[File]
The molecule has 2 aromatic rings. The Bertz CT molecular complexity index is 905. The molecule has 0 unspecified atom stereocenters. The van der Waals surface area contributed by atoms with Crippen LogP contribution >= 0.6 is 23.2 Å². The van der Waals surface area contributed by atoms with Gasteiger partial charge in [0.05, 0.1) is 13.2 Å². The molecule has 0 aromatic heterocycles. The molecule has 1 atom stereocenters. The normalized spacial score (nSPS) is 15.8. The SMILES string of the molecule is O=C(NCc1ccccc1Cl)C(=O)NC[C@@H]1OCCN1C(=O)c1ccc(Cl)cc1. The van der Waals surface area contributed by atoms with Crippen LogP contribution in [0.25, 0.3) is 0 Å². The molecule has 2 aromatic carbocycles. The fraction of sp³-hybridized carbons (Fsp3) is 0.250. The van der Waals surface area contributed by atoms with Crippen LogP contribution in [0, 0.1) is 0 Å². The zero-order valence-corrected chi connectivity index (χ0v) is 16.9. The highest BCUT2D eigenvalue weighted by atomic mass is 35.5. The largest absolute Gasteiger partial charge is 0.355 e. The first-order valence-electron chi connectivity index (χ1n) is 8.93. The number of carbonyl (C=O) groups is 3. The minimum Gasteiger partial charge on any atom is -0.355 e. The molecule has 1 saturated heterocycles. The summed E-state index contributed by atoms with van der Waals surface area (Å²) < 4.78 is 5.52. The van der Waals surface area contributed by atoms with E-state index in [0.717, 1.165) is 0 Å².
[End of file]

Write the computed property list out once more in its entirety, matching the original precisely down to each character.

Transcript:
The molecule has 2 aromatic rings. The Bertz CT molecular complexity index is 905. The molecule has 0 unspecified atom stereocenters. The van der Waals surface area contributed by atoms with Crippen LogP contribution >= 0.6 is 23.2 Å². The van der Waals surface area contributed by atoms with Gasteiger partial charge in [0.05, 0.1) is 13.2 Å². The molecule has 0 aromatic heterocycles. The molecule has 1 atom stereocenters. The normalized spacial score (nSPS) is 15.8. The SMILES string of the molecule is O=C(NCc1ccccc1Cl)C(=O)NC[C@@H]1OCCN1C(=O)c1ccc(Cl)cc1. The van der Waals surface area contributed by atoms with Crippen LogP contribution in [0.25, 0.3) is 0 Å². The molecule has 2 aromatic carbocycles. The fraction of sp³-hybridized carbons (Fsp3) is 0.250. The van der Waals surface area contributed by atoms with Crippen LogP contribution in [0, 0.1) is 0 Å². The zero-order valence-corrected chi connectivity index (χ0v) is 16.9. The highest BCUT2D eigenvalue weighted by atomic mass is 35.5. The largest absolute Gasteiger partial charge is 0.355 e. The first-order valence-electron chi connectivity index (χ1n) is 8.93. The number of carbonyl (C=O) groups is 3. The minimum Gasteiger partial charge on any atom is -0.355 e. The molecule has 1 saturated heterocycles. The summed E-state index contributed by atoms with van der Waals surface area (Å²) < 4.78 is 5.52. The van der Waals surface area contributed by atoms with E-state index in [0.717, 1.165) is 0 Å².